I am following Pattern Recognition and Machine Learning by Christopher Bishop chapter 5 on Neural Networks and I do not fully understand the formulas for backpropagation in order to calculate the Jacobian.

Consider a Network with 2 input units $x_{i}$, 2 hidden units, and 2 output units $y_{k}$.

We want to solve:

$J_{ki} = \frac{\partial y_{k}}{\partial x_{i}} = \sum_{j} \frac{\partial y_{k}}{\partial a_{j}} \frac{\partial a_{j}}{\partial x_{i}} $

The sum over $j$ is a sum over the 2 hidden units. Hence $\frac{\partial y_{k}}{\partial a_{j}}$ measures the change in output $y_{k}$ due to a change in the activation $a_{j}$ of hidden unit $j$ and $ \frac{\partial a_{j}}{\partial x_{i}}$ measures the change in the activation $a_{j}$ due to a change in the input. As $a_{j} = \sum_{i} w_{ji}x_{i}$, $ \frac{\partial a_{j}}{\partial x_{i}}$ is clearly $w_{ji}$.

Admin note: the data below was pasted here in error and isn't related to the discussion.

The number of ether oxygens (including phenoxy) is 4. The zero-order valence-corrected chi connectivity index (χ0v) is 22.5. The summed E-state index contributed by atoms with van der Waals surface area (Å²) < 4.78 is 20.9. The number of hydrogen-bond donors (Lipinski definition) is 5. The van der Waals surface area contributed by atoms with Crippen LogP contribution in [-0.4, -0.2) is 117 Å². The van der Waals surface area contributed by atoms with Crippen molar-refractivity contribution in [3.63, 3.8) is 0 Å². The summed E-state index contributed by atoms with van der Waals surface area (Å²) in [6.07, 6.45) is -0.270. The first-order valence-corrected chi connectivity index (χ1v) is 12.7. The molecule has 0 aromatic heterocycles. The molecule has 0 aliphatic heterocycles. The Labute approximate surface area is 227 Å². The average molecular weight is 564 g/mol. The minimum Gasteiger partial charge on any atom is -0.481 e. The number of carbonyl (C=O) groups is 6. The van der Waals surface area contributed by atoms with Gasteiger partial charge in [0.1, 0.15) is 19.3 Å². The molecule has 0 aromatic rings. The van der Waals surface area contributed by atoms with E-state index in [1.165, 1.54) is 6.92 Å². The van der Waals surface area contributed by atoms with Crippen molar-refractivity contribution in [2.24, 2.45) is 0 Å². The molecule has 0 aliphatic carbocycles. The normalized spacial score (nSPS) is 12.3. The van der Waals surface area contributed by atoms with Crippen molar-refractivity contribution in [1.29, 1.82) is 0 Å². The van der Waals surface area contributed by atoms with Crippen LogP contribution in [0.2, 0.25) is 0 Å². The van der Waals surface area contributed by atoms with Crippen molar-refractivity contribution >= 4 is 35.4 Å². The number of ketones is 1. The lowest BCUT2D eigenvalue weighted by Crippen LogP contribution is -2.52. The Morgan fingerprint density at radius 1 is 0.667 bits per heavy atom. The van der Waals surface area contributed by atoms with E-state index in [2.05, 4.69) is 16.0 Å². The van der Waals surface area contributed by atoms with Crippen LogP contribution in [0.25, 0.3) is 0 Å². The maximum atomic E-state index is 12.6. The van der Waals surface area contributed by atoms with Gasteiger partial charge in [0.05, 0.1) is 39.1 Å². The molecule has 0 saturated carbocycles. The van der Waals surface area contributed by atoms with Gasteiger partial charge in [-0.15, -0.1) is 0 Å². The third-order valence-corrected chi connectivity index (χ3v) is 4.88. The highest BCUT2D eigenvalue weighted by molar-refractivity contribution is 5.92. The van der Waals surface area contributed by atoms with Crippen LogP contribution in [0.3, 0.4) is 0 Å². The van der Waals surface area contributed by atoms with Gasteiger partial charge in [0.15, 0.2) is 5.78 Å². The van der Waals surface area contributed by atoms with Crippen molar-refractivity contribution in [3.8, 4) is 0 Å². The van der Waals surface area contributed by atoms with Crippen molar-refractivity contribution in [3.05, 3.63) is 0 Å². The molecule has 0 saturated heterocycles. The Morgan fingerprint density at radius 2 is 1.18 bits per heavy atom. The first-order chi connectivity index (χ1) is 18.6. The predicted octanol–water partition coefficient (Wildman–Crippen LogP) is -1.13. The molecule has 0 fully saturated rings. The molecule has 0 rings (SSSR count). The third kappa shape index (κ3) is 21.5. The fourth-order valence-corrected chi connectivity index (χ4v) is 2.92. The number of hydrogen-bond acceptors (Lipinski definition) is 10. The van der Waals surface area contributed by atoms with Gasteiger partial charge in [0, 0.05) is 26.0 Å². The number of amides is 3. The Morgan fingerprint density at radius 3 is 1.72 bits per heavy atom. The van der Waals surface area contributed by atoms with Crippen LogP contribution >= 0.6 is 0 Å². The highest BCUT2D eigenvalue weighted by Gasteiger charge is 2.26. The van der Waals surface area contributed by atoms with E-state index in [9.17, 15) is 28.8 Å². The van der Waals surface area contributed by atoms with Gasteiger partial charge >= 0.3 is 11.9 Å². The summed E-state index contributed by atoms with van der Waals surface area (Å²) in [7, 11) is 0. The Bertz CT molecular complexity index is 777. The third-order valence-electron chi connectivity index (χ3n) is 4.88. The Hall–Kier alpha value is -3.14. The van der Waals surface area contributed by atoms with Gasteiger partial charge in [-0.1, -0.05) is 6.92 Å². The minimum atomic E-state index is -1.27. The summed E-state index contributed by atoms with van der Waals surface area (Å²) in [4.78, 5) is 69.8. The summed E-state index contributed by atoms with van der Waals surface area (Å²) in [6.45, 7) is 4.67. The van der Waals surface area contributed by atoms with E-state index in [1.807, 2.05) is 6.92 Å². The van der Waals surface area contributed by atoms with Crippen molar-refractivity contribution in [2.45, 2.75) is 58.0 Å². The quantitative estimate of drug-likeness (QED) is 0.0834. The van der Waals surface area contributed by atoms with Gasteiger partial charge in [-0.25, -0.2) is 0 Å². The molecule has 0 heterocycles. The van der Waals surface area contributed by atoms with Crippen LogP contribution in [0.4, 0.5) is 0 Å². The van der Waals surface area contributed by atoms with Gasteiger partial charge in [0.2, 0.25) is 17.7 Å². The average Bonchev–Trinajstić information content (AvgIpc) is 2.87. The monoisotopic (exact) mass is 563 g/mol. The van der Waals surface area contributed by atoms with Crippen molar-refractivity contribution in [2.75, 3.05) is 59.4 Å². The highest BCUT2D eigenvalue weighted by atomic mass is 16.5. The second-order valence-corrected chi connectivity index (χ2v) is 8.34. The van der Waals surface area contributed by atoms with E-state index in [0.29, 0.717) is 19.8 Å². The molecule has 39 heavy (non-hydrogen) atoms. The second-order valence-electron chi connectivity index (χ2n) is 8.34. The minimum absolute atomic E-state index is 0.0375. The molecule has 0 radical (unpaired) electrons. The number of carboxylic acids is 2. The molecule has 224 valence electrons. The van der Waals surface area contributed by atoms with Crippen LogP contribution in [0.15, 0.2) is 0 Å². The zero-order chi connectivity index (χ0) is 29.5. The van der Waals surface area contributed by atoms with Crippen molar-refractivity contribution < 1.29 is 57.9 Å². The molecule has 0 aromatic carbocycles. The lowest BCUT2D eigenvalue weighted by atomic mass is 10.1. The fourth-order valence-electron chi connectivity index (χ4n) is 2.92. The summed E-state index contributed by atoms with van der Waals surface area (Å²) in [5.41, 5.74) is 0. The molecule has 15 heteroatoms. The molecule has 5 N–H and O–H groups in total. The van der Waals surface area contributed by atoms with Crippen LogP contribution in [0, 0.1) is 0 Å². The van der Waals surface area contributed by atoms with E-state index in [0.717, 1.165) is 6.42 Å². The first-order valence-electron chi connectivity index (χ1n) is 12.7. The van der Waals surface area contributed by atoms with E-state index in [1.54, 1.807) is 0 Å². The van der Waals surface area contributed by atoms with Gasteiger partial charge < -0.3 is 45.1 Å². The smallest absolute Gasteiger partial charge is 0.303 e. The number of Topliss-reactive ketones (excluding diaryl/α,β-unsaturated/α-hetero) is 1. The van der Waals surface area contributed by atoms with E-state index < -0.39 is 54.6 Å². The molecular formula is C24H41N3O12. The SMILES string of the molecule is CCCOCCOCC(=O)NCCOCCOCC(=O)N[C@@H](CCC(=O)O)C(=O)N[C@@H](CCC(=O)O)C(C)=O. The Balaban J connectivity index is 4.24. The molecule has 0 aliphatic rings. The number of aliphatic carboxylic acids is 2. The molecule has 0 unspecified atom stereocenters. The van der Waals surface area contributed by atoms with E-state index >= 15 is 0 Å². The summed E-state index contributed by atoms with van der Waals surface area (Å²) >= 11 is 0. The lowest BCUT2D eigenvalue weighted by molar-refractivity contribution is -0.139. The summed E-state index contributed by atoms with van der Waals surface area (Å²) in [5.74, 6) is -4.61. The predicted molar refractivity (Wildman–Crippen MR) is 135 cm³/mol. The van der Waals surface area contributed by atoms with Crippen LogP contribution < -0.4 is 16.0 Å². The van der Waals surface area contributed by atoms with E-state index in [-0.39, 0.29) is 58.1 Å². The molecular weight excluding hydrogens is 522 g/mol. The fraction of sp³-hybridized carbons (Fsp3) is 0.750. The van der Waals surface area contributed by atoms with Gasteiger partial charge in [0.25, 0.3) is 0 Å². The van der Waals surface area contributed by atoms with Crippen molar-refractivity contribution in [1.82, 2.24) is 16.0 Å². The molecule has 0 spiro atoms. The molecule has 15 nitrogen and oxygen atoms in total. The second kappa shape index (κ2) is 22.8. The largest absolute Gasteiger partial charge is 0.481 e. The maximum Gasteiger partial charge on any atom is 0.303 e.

Hence we have:

$J_{ki} = \sum_{j} \frac{\partial y_{k}}{\partial a_{j}} \frac{\partial a_{j}}{\partial x_{i}} = \sum_{j} \frac{\partial y_{k}}{\partial a_{j}} w_{ji}$

Now is where I cannot completely follow the formulas. Above we see that we want to calculate $\frac{\partial y_{k}}{\partial a_{j}}$ for each hidden unit. It is given by the following formula:

$\frac{\partial y_{k}}{\partial a_{j}} = \sum_{l} \frac{\partial y_{k}}{\partial a_{l}} \frac{\partial a_{l}}{\partial a_{j}}$

I do not understand why we are summing over $l$ and what $a_{l}$ should be. If $a_{j}$ is a single hidden unit and $y_{k}$ is a single output unit, why would we need a sum to measure the relationship between these two. Bishop says that "the sum runs overr all units $l$ to which $j$ sends connections".



Your Answer

By clicking “Post Your Answer”, you agree to our terms of service, privacy policy and cookie policy

Browse other questions tagged or ask your own question.